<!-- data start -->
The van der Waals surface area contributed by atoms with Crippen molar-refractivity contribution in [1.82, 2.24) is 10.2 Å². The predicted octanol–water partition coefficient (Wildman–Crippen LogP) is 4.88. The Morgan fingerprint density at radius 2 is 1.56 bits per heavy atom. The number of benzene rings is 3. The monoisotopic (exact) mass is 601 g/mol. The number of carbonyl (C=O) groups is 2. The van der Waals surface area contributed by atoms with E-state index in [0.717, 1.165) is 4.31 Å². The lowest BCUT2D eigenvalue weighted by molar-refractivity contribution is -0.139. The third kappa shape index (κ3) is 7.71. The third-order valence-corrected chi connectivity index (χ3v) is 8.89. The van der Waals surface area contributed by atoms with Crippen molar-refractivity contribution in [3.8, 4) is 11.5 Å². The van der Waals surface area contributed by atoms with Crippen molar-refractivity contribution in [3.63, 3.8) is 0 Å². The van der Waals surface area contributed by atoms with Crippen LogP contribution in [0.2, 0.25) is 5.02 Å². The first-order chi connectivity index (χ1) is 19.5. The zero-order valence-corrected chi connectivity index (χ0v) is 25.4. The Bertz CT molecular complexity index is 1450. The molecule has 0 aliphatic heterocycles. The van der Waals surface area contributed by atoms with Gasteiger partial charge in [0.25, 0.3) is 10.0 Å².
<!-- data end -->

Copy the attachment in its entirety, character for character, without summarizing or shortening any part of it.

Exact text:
The van der Waals surface area contributed by atoms with Crippen molar-refractivity contribution in [1.82, 2.24) is 10.2 Å². The predicted octanol–water partition coefficient (Wildman–Crippen LogP) is 4.88. The Morgan fingerprint density at radius 2 is 1.56 bits per heavy atom. The number of benzene rings is 3. The monoisotopic (exact) mass is 601 g/mol. The number of carbonyl (C=O) groups is 2. The van der Waals surface area contributed by atoms with E-state index in [0.717, 1.165) is 4.31 Å². The lowest BCUT2D eigenvalue weighted by molar-refractivity contribution is -0.139. The third kappa shape index (κ3) is 7.71. The third-order valence-corrected chi connectivity index (χ3v) is 8.89. The van der Waals surface area contributed by atoms with Crippen molar-refractivity contribution in [3.8, 4) is 11.5 Å². The van der Waals surface area contributed by atoms with Crippen molar-refractivity contribution in [3.63, 3.8) is 0 Å². The van der Waals surface area contributed by atoms with Crippen LogP contribution in [0.2, 0.25) is 5.02 Å². The first-order chi connectivity index (χ1) is 19.5. The zero-order valence-corrected chi connectivity index (χ0v) is 25.4. The Bertz CT molecular complexity index is 1450. The molecule has 0 aliphatic heterocycles. The van der Waals surface area contributed by atoms with Gasteiger partial charge in [0.25, 0.3) is 10.0 Å².